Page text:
In an interview with CBC chief correspondent Peter Mansbridge, Clark sounded the alarm over Canada’s inability to handle a major coastal oil spill now, let alone in the future should new pipelines be approved.
“We are woefully under-resourced,” Clark said.
Her comments come amid a recent video ad campaign by Coastal First Nations in B.C. directed at Prime Minister Stephen Harper.
The video shows devastating images from the Exxon Valdez oil spill off the coast of Alaska in 1989. The song The Sound of Silence by Simon & Garfunkel accompanies the dramatic pictures.
The video tells viewers a similar oil spill could cost taxpayers $21.4 billion to clean up and notes that 80 per cent of British Columbians oppose oil tanker traffic in the province’s coastal waters.
“British Columbians have spoken. Will Stephen Harper listen?” asks the video ad campaign.
Clark conceded that the federal government is taking some measures to address the danger, but “that’s going to have to happen before any more heavy oil comes off the coast,” the premier said.
“They’ve begun to look at safety on the coast and the coast guard resources, and so that’s a start, that’s encouraging.”
Transport Minister Lisa Raitt recently travelled to B.C. as part of the federal government’s push to woo First Nations into supporting the Northern Gateway and Kinder Morgan pipeline projects.
“Part of the reason why we’re going out to the West Coast is to engage and to speak with those groups that are very interested in what we’re doing on the world-class tanker system,” Raitt told CBC News on Sept. 14.
The federal government announced in March a number of steps to develop a world-class tanker safety system, including the creation of a panel to review Canada’s current system and propose further measures to strengthen it.
Joe Oliver, federal minister of natural resources, said the system in place now can handle a fairly large spill off the B.C. coast. He has also set up a panel on tanker safety to look at other measures.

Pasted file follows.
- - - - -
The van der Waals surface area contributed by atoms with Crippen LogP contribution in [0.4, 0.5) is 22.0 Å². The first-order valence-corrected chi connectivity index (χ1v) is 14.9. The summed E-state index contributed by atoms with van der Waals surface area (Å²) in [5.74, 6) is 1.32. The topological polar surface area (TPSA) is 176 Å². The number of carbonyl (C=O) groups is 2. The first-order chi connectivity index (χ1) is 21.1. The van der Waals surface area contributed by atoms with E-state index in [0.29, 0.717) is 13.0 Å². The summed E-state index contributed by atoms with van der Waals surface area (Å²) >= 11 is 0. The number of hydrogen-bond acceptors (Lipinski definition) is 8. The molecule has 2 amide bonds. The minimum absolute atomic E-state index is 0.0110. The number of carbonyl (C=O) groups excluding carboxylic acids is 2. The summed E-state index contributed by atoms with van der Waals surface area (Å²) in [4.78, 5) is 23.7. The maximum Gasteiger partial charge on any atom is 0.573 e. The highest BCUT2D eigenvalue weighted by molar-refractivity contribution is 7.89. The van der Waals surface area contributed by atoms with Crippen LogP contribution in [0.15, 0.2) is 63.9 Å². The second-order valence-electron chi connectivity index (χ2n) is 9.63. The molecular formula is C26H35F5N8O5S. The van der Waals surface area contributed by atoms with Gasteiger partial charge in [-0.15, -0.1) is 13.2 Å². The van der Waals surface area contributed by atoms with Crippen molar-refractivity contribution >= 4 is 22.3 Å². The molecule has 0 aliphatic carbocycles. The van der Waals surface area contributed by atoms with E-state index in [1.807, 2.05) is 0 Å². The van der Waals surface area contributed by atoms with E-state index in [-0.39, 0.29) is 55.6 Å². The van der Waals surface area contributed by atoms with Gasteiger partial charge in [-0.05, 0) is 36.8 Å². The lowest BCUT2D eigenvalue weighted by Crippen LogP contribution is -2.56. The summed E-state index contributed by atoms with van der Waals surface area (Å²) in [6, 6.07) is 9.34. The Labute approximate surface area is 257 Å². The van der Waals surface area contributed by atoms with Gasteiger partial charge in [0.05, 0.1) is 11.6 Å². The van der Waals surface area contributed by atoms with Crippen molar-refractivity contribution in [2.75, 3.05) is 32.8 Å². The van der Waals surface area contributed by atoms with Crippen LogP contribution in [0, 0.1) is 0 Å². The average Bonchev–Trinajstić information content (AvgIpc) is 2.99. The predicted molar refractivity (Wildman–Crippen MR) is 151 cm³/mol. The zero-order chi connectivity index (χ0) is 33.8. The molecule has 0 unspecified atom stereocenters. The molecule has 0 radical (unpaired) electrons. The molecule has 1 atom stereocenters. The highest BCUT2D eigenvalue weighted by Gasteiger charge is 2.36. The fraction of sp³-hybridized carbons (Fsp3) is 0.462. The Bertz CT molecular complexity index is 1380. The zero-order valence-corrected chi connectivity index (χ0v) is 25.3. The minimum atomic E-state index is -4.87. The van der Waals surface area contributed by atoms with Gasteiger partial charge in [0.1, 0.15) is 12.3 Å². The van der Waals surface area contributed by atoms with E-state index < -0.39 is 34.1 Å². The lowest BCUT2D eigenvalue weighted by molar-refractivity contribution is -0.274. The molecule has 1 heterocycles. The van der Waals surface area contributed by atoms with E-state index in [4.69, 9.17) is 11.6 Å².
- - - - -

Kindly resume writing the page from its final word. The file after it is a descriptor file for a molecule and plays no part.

“We’re going to improve it to the extent necessary because we’re utterly committed to world-class safety, and whatever needs to be done to get us there we will do,” Oliver told CBC News.
Clark made it clear nearly 15 months ago that “world-leading marine oil spill response, prevention and recovery systems for British Columbia” were among the conditions the federal government and the province of Alberta had to meet in exchange for her support of any pipelines running through her province.
The Joint Review Panel into Enbridge’s proposed Northern Gateway pipeline is expected to give Oliver a decision by Dec. 31, 2013.
On Wednesday, an Enbridge official said the company expects the federal government to approve the pipeline, which would move oil from northern Calgary to a tanker terminal in Kitimat, on the north coast of B.C., by 2018.
Senior vice-president Vern Yu said the Calgary-based company expects the federal government’s decision to be challenged by pipeline opponents.
“We expect that there would be some appeals to that decision and that would take us into early 2015 and at that point we would be able to start construction, which would allow for somewhere around a 2018 in-service date,” Yu said.
The full interview with B.C. Premier Christy Clark will be seen in an upcoming broadcast of Mansbridge One on One on CBC Television and CBC News Network.